Corbin v State of Queensland (Queensland Corrective Services)  QSC 110
3 May 2019
Mr Corbin, a corrective services officer, was assaulted by prisoner X on 10 October 2013 resulting in him suffering a number of injuries including a head injury. Mr Corbin had earlier asked prisoner X to smoke outside but he persisted. The attack occurred shortly after Mr Corbin re-approached the prisoner, without another officer, to again ask him to stop smoking. Without warning, prisoner X struck Mr Corbin several times in the head.
Prisoner X had no history of assaulting officers, although had some history of being involved in assaults with other prisoners, mainly while at another prison facility.
Liability was disputed at trial on the basis that the assault was not reasonably foreseeable (based on prisoner X having an unremarkable behavioural history) nor was it reasonably preventable.
Mr Corbin argued that:
- the imposition of an intensive management plan (IMP) would have prevented the assault.
- the prisoner should not have been in a protection unit, although that allegation was ultimately abandoned by Mr Corbin at the end of trial.
- his co-worker failed to maintain line of sight vision of Mr Corbin, having left the compound just prior to Mr Corbin approaching the prisoner the second time (Vicarious liability).
The court found that:
- While the prisoner's behavioural history may have been viewed by various departmental officers as 'unremarkable', the legal test to apply was whether he posed a foreseeable risk requiring management under an IMP.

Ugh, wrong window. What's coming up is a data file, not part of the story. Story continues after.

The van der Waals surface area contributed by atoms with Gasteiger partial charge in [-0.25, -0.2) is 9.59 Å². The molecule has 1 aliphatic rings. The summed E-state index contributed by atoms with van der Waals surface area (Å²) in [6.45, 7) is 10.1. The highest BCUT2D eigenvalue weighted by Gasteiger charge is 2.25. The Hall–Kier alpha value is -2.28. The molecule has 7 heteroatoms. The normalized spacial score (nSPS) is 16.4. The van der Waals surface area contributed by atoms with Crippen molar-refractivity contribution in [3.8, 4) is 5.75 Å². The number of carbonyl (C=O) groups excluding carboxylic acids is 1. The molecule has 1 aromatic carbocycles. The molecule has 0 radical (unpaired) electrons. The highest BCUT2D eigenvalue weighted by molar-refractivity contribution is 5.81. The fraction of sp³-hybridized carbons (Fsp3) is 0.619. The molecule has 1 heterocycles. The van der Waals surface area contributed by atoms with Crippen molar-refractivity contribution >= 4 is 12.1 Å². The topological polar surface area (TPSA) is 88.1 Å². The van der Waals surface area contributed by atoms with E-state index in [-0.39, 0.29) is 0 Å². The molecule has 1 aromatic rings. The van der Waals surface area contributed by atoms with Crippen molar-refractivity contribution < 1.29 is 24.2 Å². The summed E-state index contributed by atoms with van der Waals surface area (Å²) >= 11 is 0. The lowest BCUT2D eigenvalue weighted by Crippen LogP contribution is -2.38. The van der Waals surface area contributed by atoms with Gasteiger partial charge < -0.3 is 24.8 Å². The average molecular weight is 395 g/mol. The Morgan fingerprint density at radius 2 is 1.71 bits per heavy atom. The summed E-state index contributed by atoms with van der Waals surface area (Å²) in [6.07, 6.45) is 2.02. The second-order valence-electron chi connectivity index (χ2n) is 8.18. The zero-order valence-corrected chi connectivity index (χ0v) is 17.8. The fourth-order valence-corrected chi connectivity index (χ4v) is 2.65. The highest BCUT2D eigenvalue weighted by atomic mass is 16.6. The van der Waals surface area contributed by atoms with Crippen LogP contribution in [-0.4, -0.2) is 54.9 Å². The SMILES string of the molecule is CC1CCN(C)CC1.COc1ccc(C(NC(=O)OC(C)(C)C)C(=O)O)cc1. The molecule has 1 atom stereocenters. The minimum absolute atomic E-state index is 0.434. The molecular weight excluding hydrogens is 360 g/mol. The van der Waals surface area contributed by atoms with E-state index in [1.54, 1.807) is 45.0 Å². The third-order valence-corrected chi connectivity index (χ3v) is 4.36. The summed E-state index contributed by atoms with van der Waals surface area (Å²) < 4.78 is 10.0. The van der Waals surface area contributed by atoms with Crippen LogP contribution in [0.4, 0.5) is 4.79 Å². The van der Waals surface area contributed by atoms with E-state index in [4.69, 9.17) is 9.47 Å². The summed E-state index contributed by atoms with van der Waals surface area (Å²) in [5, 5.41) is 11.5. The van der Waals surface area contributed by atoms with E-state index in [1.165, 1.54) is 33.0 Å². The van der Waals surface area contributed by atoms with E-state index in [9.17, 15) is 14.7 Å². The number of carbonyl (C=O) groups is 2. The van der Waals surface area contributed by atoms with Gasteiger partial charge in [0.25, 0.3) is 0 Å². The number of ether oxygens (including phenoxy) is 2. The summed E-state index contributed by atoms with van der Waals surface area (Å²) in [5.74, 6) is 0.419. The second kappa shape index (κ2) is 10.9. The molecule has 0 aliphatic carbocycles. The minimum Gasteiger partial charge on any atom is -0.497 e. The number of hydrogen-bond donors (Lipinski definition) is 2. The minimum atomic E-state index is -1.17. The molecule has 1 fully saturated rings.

- Based on the prisoner's history, he did not need to be managed under an IMP.
- The imposition of an IMP would not have prevented the assault, even if implemented.
- The employer's policies for managing the prisoner were not inadequate.
- The employer did not fail to ensure two officer/line of sight precautions were in place.
The court was also asked to consider the implications of surveillance suggesting Mr Corbin had overstated his condition. Despite this surveillance, the court accepted that the assault had caused cervical dystonia one of the symptoms of which is involuntary movements of the head.
Damages were notionally assessed at $625,951.60 inclusive of the no-fault benefits Mr Corbin had received from WorkCover.
This case, along with a number of other recent decisions, highlights the difficulties claimants face in proving that third party assaults are reasonably foreseeable and preventable by employers. Quite often these assaults are random or involve determined individuals whose conduct is not easily controlled.